Thursday, February 04, 2010

British Council spends £3.5 million on climate change propaganda

In the space of two years, the British Council has spent more that £3.5 million of British taxpayers' money on climate change propaganda – according to information released to this blog under the Freedom of Information Act.

It has been spent on recruiting young people in 60 countries to pressurise world leaders to "to take action on climate change". This included funding groups to attend the December Copenhagen summit in order to take part in demonstrations.

Founded in 1934 to promote Britain's international cultural relations, and funded heavily by the Foreign and Commonwealth Office (FCO), this body until recently chaired by Lord Kinnock has become one of Britain's lead bodies overseas, in promoting the climate change agenda.

The £3.5 million expenditure has been incurred on two initiatives. The first, and most expensive, costing £2.5 million, is the "International Climate Champions" programme. which "engages young people around the world as communicators who will help to influence and educate their peers and the general public on the urgency of climate change".

This is matched by the European element known as "Challenge Europe", which has cost hard-pressed British taxpayers £1.1 million to date. The British Council describes it as a three year project "that aspires to make a definite and lasting impact on the climate change debate, and is ambitious in its aim to accelerate change to a low carbon future."

The second year of the project started this month and aims to select "15-20 young influencers" to become British taxpayer-funded "Climate Advocates". They are drawn from 17 countries across Europe: Bulgaria, Czech Republic, Denmark, Georgia, Germany, Greece, Finland, Hungary, Ireland, Norway, Poland, Slovakia, Slovenia, Sweden, Turkey, UK and Ukraine.

Norway and Denmark have been amongst the biggest recipients, each getting £36,000 in the financial year 2009/10 and, although the British Council has an international remit, £35,000.00 was spent in Great Britain to recruit "Climate Advocates", with another £37,000.00 being spent in Ireland. Sweden received £34,500.00 and money even went to the Ukraine, with £2,050.16 being spent there.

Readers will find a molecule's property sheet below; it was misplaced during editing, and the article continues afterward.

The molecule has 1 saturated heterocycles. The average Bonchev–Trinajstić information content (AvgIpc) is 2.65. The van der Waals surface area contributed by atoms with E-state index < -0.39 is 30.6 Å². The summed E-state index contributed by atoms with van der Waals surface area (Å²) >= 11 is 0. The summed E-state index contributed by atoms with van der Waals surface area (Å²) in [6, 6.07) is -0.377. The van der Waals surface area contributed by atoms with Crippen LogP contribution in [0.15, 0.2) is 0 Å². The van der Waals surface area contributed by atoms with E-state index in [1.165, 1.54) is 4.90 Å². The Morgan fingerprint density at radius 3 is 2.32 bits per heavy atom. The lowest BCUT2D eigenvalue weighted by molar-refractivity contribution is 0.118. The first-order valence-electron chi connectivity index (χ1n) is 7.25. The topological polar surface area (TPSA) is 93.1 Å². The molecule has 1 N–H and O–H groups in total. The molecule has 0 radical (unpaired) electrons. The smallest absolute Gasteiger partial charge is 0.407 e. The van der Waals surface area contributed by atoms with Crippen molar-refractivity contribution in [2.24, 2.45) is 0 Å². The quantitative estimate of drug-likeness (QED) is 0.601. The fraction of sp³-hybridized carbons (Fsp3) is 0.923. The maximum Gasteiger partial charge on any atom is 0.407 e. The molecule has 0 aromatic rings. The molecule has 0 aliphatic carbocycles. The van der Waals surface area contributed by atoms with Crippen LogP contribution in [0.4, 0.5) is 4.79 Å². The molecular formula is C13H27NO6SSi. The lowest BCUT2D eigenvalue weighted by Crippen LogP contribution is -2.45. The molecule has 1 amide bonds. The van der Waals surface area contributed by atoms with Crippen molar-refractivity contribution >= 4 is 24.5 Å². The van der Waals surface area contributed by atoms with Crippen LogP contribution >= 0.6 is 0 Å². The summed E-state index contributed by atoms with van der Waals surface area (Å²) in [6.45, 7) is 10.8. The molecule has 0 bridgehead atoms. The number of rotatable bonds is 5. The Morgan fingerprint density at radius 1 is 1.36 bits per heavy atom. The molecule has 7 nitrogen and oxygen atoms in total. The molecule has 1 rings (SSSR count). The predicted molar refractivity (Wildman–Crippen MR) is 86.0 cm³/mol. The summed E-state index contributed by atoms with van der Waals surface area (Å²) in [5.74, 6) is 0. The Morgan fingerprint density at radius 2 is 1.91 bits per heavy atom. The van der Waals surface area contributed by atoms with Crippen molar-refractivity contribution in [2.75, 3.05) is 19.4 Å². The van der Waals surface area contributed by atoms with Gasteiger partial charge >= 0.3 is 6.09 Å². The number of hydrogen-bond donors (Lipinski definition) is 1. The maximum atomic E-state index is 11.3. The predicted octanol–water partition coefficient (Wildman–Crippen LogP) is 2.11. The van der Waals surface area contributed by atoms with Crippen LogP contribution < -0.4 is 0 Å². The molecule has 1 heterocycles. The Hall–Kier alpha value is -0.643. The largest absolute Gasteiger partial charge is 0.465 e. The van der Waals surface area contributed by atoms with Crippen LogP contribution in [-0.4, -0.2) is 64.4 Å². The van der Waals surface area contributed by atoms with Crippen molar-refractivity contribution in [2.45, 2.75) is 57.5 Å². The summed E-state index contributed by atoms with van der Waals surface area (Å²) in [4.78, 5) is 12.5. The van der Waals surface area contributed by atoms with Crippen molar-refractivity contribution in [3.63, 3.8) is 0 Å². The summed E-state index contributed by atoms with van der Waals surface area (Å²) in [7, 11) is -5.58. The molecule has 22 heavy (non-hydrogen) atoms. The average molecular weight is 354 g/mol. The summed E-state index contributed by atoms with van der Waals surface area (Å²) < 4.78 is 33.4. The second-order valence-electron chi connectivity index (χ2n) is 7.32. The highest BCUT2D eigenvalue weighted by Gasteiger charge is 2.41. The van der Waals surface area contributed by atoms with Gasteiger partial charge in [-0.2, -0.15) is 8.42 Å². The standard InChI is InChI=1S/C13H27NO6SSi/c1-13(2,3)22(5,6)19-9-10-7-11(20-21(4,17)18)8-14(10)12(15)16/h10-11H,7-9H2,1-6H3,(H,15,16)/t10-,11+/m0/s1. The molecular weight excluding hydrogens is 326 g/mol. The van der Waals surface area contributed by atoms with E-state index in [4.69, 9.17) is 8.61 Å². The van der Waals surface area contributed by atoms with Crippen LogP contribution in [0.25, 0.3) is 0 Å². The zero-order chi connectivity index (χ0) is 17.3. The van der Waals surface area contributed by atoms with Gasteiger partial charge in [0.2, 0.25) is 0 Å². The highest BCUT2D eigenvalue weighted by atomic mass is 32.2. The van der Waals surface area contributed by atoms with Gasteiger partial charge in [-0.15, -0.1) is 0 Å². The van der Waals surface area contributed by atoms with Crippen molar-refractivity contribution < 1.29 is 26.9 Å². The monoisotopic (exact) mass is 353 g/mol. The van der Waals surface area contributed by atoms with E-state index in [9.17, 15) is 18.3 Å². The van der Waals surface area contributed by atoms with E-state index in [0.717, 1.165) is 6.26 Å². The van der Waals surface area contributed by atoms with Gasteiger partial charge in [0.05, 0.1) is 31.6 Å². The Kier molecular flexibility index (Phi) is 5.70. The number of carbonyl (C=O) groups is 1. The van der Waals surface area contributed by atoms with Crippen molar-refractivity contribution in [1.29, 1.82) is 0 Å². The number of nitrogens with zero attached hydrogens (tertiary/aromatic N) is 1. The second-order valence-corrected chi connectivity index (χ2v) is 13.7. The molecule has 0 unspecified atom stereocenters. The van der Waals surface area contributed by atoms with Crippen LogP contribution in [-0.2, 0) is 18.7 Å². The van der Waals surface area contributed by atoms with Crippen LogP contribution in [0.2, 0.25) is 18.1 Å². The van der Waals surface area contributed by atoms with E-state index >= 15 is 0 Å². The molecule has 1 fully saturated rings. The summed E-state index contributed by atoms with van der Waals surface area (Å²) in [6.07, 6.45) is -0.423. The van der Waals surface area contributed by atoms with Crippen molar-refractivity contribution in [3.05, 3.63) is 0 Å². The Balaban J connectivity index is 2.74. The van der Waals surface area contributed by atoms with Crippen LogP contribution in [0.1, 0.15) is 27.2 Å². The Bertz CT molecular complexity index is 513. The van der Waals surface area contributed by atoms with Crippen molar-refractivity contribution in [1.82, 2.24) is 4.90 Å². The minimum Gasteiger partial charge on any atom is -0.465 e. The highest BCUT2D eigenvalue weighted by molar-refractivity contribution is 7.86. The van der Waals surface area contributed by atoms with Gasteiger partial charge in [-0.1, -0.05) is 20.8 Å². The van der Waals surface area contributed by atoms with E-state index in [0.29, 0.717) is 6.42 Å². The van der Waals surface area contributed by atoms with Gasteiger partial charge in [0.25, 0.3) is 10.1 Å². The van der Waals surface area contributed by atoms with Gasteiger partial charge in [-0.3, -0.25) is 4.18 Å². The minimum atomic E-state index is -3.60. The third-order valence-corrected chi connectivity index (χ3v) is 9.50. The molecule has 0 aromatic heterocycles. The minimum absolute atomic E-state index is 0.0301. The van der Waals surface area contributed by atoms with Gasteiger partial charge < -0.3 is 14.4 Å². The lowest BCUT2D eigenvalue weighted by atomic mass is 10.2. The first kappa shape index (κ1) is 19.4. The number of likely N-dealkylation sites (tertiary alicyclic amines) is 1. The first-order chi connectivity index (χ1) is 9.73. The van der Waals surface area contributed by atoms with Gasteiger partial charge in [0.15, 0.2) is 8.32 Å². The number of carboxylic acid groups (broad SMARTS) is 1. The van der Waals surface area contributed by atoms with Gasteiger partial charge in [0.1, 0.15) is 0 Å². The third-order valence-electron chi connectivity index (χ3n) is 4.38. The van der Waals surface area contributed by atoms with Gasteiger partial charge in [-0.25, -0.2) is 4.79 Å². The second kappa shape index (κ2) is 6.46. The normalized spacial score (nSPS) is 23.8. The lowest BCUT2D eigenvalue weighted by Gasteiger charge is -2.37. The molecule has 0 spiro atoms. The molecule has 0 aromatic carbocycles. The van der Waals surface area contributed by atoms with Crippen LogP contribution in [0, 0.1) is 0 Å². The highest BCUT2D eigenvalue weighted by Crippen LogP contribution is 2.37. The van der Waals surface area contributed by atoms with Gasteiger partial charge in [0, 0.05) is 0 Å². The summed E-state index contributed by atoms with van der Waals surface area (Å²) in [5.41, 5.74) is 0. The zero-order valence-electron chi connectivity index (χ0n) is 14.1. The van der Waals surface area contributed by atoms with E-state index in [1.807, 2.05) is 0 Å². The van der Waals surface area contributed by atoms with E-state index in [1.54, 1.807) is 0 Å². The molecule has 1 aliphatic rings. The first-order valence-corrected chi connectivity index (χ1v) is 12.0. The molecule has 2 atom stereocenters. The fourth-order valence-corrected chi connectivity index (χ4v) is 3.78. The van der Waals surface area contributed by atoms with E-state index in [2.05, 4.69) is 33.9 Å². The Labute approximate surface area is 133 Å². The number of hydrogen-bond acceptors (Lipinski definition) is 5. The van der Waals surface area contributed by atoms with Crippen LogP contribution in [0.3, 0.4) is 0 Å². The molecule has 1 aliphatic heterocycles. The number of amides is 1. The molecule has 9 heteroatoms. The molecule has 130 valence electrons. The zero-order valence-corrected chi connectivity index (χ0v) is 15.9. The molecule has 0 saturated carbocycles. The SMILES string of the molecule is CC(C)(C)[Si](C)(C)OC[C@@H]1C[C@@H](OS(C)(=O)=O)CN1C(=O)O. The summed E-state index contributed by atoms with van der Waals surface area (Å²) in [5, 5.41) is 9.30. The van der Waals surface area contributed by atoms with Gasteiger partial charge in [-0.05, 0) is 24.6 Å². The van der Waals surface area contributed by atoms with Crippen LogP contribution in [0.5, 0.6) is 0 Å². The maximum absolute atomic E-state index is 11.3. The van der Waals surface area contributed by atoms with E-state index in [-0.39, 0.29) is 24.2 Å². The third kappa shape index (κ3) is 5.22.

As regards the flagship programme, the "International Climate Champions", this was launched in 2008 in 13 countries (Brazil, Canada, China, France, Germany, India, Italy, Japan, Mexico, Russia, South Africa, the United Kingdom and the United States) and then grew to encompass more than 800 in 29 countries.

Last year, this was expanded to 60 countries across the globe, recruiting over 1,300 young people "who are passionate about and committed to taking action on climate change." The British Council describes their "champions" as "not only leaders in their communities" but young people who "are also participating in international peer networks, both in person and online, to share ideas, projects and experiences."

Of the recipients, in 2008/9 £50,000 was spent in the United States, £30,775 in Mexico, £49,831.74 in Brazil and even £3,406.43 in China. South Africa received £48,211.45 but, in a programme that reflects the underlying tensions between the British Council and Russia, only £10.34 was spent in that country (on what?). Canada was paid £54,861.05 and despite the parallel European programme, Germany got £43,280.93, Italy £40,416.40 and France £44,392.54. Japan was given £50,258.13 while £245,382.93 was spent in the UK.

This expenditure totalled £660,827.83 but in 2009/10 – with not all funds disbursed, spending went up to £1,852,010.28. This time, the largest recipient was China, which was given a massive £303,093.24.

Other big recipients were India, which was given £70,132.88 – including over £11,000 to Dr Pachaur's institute, TERI. Brazil got £71,262.91 and oil-rich Qatar was awarded £77,587.89. A clutch of European countries were again funded, with £30,347.77 going to Germany, £13,955.23 to Italy and £9,952.69 to France. Canada was given £29,384.74 and the United States got £21,115.88. Mexico was given £3,417.57, Greece £5,867.41 and Turkey £3,890.91.

Bangladesh was given £43,306.34, Nepal £45,642.89 and Uzbekistan £13,202.03. Indonesia gained £38,992.36, Japan £55,006.25 and Korea £13,379.84. Even Singapore was not left out. It got £693.56 while Thailand got £24,327.37 and Vietnam was awarded £15,264.68.

Over £120,000 went to a raft of 12 African counties, with £21,620.88 going to famine-torn Sudan and another £14,286.31 to Mr Mugabe's Zimbabwe. Zambia got 29,486.00 and Tanzania £10,542.47, while poverty-stricken Sierra Leone was given £69.47. However, the British Council kept £810,788.14 which was spent in the UK.

Nevertheless, taxpayers will be pleased to learn that the money is in good hands. Head of the programme is the famous Dr Viner, formerly of the East Anglian Climatic Research Unit. It was he who in 2001 was telling The Independent that within a few years winter snowfall would become "a very rare and exciting event".